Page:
“It’s the best of both worlds.” This is a phrase that many of us interpret as a fancy version of “compromise.” Yet when we started reviewing the Cervelo S5, this is exactly what we were hoping to find—a true best of both worlds scenario. We wanted to find a bike that you could crit on Saturday, and then wake up the next morning and rack in transition. Sure, you might need a few accessories to help with that, like a set of 60mm wheels, aerobars, and rear wing. With this in mind, we set off on our review of the S5. And now here we are three months later ready to report on our findings.
Cervelo S5 Ultegra
When we reached out to Cervelo regarding this review, we told them that we were looking to find a bike that could do everything for the least amount of money possible. In other words, we wanted to find a bike that could meet the needs of a cyclist and triathlete on a budget. To that end, Cervelo sent us their S5 Ultegra. This is the most inexpensive S5 available and has a sticker price of $4500. OK, so we know that’s not exactly chump change, but if this is replacing two bikes, it’s really not such a pricey proposition after all.
The S5 Ultegra comes equipped with Shimano’s new 11 speed Ultegra 6800. This was our first long term review of 6800, and our verdict is “long live 11 speeds.” We have always been fans of the Ultegra groupset – Dura Ace performance for less money and just a little weight penalty on your frame. Being that the majority of our riding was on the flat South Florida landscape, we came to enjoy the closer spacing of the 11 speed system. When shifting, there tended to be much less of a jump in the middle gears compared with our older 10 speed systems.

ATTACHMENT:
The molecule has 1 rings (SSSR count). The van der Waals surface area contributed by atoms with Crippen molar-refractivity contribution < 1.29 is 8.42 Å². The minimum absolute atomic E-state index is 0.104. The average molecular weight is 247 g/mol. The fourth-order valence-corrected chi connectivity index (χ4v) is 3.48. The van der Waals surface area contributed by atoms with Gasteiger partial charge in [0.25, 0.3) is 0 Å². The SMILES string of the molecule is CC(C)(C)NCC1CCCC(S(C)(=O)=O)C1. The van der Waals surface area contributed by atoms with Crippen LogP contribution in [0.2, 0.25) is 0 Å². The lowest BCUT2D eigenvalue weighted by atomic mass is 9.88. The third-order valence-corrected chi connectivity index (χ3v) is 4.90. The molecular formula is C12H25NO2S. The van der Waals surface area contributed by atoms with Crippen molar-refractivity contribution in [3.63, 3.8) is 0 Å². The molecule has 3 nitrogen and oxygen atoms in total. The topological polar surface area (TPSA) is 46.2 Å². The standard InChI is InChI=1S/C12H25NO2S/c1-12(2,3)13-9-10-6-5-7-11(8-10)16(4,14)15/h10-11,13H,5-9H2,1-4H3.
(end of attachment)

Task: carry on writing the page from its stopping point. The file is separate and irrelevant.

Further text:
Our S5 came with a Fulcrum wheelset. However, if you were to purchase this bike today, you would get a set of Mavic Cosmic Elite S. Both are perfectly good wheelsets, but most would likely opt to trade up for something a bit deeper. Similarly, while a fi’zi:k saddle was in the box, our trusty Adamo Podium was the only saddle we ever mounted.
In our First Look we shared Cervelo’s data, which showed that the S5 was as fast as a P4. And after spending three months with the frame, we can tell you that it absolutely feels just as fast. But neverless, we still find the data to be a bit shocking. It says a great deal about a company when they are willing to tell the world that their (at the time) top-of-the-line super time trial bike can be beat by a bike meant to be ridden up the Champs-Élysées.
To make the S5 the speedster that it is, Cervelo employed a number of aero tricks with the frame. First up is the dropped down tube meant to smooth the airflow from the fork to the down tube, filling the turbulent air gap behind the fork crown. The down tube is flared and features two water bottle positions—both of which are both hidden from the wind. By using the lowest position you can save a claimed 14 grams of aero drag. The seat tube wraps around the rear wheel and hides the rear break. All of this adds up to a very fast bike.
For those looking to purchase the bike – we highly recommend either test riding the bike prior to purchase or having the dimensions setup on a bike fit machine. Cervélo claims the S5 is built with the same fit as their R-series. While we haven’t had a chance to validate that claim, we can tell you this is a very long bike – so much so that while two of our editors are usually able to share bikes, only one of them was able to easily fit this bike. The other really needed to size down a frame. This is obviously no fault of Cervélo’s and something a good fitter would have caught for us. But since we attempt to get as many opinions of a bike as possible, it is an issue we can sometimes run into.
Our Version of a Hybrid